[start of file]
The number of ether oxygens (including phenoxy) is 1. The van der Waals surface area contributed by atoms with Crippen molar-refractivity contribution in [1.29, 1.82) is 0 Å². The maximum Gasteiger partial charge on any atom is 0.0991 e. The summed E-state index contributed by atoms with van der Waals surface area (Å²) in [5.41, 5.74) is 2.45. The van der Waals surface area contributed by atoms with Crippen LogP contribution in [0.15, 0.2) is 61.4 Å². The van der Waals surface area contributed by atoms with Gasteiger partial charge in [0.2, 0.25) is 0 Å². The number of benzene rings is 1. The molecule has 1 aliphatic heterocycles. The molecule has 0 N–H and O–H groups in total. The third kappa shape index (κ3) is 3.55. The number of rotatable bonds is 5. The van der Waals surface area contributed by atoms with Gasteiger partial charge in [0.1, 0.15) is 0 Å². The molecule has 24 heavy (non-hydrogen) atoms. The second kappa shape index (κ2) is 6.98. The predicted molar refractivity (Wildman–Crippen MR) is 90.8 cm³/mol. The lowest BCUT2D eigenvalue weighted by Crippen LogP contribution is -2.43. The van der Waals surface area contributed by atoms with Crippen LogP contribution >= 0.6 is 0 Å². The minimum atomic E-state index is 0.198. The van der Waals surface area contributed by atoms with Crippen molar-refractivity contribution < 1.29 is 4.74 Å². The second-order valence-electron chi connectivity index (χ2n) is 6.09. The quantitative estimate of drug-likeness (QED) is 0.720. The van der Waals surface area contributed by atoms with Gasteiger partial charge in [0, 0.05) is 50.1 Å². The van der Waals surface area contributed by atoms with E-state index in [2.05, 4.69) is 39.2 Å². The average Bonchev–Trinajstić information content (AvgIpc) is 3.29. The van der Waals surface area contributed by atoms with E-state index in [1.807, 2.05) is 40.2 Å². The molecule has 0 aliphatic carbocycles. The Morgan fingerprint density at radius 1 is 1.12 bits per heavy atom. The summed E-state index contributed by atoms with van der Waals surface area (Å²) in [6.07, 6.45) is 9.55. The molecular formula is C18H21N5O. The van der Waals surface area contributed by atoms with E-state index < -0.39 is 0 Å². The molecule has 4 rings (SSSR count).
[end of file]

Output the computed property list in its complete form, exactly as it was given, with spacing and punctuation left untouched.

The number of ether oxygens (including phenoxy) is 1. The van der Waals surface area contributed by atoms with Crippen molar-refractivity contribution in [1.29, 1.82) is 0 Å². The maximum Gasteiger partial charge on any atom is 0.0991 e. The summed E-state index contributed by atoms with van der Waals surface area (Å²) in [5.41, 5.74) is 2.45. The van der Waals surface area contributed by atoms with Crippen LogP contribution in [0.15, 0.2) is 61.4 Å². The van der Waals surface area contributed by atoms with Gasteiger partial charge in [0.2, 0.25) is 0 Å². The number of benzene rings is 1. The molecule has 1 aliphatic heterocycles. The molecule has 0 N–H and O–H groups in total. The third kappa shape index (κ3) is 3.55. The number of rotatable bonds is 5. The van der Waals surface area contributed by atoms with Gasteiger partial charge in [0.1, 0.15) is 0 Å². The molecule has 24 heavy (non-hydrogen) atoms. The second kappa shape index (κ2) is 6.98. The predicted molar refractivity (Wildman–Crippen MR) is 90.8 cm³/mol. The lowest BCUT2D eigenvalue weighted by Crippen LogP contribution is -2.43. The van der Waals surface area contributed by atoms with Crippen LogP contribution >= 0.6 is 0 Å². The minimum atomic E-state index is 0.198. The van der Waals surface area contributed by atoms with Crippen molar-refractivity contribution < 1.29 is 4.74 Å². The second-order valence-electron chi connectivity index (χ2n) is 6.09. The quantitative estimate of drug-likeness (QED) is 0.720. The van der Waals surface area contributed by atoms with Gasteiger partial charge in [0, 0.05) is 50.1 Å². The van der Waals surface area contributed by atoms with E-state index in [2.05, 4.69) is 39.2 Å². The average Bonchev–Trinajstić information content (AvgIpc) is 3.29. The van der Waals surface area contributed by atoms with E-state index in [1.807, 2.05) is 40.2 Å². The molecule has 0 aliphatic carbocycles. The Morgan fingerprint density at radius 1 is 1.12 bits per heavy atom. The summed E-state index contributed by atoms with van der Waals surface area (Å²) in [6.07, 6.45) is 9.55. The molecular formula is C18H21N5O. The van der Waals surface area contributed by atoms with E-state index < -0.39 is 0 Å². The molecule has 4 rings (SSSR count).